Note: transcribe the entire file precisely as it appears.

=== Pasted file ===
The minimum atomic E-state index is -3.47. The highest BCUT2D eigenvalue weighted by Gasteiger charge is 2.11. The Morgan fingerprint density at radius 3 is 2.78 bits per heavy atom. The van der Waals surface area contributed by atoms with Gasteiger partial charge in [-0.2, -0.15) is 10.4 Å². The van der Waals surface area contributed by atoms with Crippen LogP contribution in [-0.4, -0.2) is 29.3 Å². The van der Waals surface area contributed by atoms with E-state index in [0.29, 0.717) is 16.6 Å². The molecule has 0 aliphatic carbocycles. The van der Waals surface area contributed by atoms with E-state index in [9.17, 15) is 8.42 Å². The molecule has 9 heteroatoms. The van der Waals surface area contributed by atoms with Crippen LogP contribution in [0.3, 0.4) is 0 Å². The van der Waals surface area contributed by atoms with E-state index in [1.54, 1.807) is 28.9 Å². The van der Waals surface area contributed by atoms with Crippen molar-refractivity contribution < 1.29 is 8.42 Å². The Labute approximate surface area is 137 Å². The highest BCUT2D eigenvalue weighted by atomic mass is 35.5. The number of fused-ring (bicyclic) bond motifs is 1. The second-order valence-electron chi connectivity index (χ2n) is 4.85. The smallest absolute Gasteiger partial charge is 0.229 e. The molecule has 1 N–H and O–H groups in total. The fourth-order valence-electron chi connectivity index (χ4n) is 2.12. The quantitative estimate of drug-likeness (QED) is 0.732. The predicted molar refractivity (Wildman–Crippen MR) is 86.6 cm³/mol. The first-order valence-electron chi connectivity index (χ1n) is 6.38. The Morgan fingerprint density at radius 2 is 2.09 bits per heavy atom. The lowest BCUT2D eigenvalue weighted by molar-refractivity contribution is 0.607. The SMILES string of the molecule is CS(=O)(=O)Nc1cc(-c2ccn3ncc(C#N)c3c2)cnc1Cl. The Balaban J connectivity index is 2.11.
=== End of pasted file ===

The minimum atomic E-state index is -3.47. The highest BCUT2D eigenvalue weighted by Gasteiger charge is 2.11. The Morgan fingerprint density at radius 3 is 2.78 bits per heavy atom. The van der Waals surface area contributed by atoms with Gasteiger partial charge in [-0.2, -0.15) is 10.4 Å². The van der Waals surface area contributed by atoms with Crippen LogP contribution in [-0.4, -0.2) is 29.3 Å². The van der Waals surface area contributed by atoms with E-state index in [0.29, 0.717) is 16.6 Å². The molecule has 0 aliphatic carbocycles. The van der Waals surface area contributed by atoms with E-state index in [9.17, 15) is 8.42 Å². The molecule has 9 heteroatoms. The van der Waals surface area contributed by atoms with Crippen LogP contribution in [0.3, 0.4) is 0 Å². The van der Waals surface area contributed by atoms with E-state index in [1.54, 1.807) is 28.9 Å². The van der Waals surface area contributed by atoms with Crippen molar-refractivity contribution < 1.29 is 8.42 Å². The Labute approximate surface area is 137 Å². The highest BCUT2D eigenvalue weighted by atomic mass is 35.5. The number of fused-ring (bicyclic) bond motifs is 1. The second-order valence-electron chi connectivity index (χ2n) is 4.85. The smallest absolute Gasteiger partial charge is 0.229 e. The molecule has 1 N–H and O–H groups in total. The fourth-order valence-electron chi connectivity index (χ4n) is 2.12. The quantitative estimate of drug-likeness (QED) is 0.732. The predicted molar refractivity (Wildman–Crippen MR) is 86.6 cm³/mol. The first-order valence-electron chi connectivity index (χ1n) is 6.38. The Morgan fingerprint density at radius 2 is 2.09 bits per heavy atom. The lowest BCUT2D eigenvalue weighted by molar-refractivity contribution is 0.607. The SMILES string of the molecule is CS(=O)(=O)Nc1cc(-c2ccn3ncc(C#N)c3c2)cnc1Cl. The Balaban J connectivity index is 2.11.